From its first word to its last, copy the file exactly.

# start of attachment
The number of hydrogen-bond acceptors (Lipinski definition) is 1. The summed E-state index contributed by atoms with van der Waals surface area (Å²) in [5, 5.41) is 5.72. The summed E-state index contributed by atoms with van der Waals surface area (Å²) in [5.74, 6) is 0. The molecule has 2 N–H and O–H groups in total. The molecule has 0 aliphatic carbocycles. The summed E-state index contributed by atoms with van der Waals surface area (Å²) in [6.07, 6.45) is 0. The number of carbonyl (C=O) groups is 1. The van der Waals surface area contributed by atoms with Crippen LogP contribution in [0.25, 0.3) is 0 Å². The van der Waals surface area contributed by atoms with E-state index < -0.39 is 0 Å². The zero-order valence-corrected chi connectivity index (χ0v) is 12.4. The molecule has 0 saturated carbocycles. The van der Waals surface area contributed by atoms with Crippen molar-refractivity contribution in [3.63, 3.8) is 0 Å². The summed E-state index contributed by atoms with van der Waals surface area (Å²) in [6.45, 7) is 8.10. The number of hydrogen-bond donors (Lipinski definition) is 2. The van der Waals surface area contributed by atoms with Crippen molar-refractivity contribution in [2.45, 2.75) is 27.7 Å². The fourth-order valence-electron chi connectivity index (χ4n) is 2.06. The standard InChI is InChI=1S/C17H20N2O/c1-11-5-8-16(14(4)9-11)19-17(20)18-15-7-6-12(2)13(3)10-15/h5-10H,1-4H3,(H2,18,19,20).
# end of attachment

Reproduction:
The number of hydrogen-bond acceptors (Lipinski definition) is 1. The summed E-state index contributed by atoms with van der Waals surface area (Å²) in [5, 5.41) is 5.72. The summed E-state index contributed by atoms with van der Waals surface area (Å²) in [5.74, 6) is 0. The molecule has 2 N–H and O–H groups in total. The molecule has 0 aliphatic carbocycles. The summed E-state index contributed by atoms with van der Waals surface area (Å²) in [6.07, 6.45) is 0. The number of carbonyl (C=O) groups is 1. The van der Waals surface area contributed by atoms with Crippen LogP contribution in [0.25, 0.3) is 0 Å². The van der Waals surface area contributed by atoms with E-state index < -0.39 is 0 Å². The zero-order valence-corrected chi connectivity index (χ0v) is 12.4. The molecule has 0 saturated carbocycles. The van der Waals surface area contributed by atoms with Crippen molar-refractivity contribution in [3.63, 3.8) is 0 Å². The summed E-state index contributed by atoms with van der Waals surface area (Å²) in [6.45, 7) is 8.10. The number of hydrogen-bond donors (Lipinski definition) is 2. The van der Waals surface area contributed by atoms with Crippen molar-refractivity contribution in [2.45, 2.75) is 27.7 Å². The fourth-order valence-electron chi connectivity index (χ4n) is 2.06. The standard InChI is InChI=1S/C17H20N2O/c1-11-5-8-16(14(4)9-11)19-17(20)18-15-7-6-12(2)13(3)10-15/h5-10H,1-4H3,(H2,18,19,20).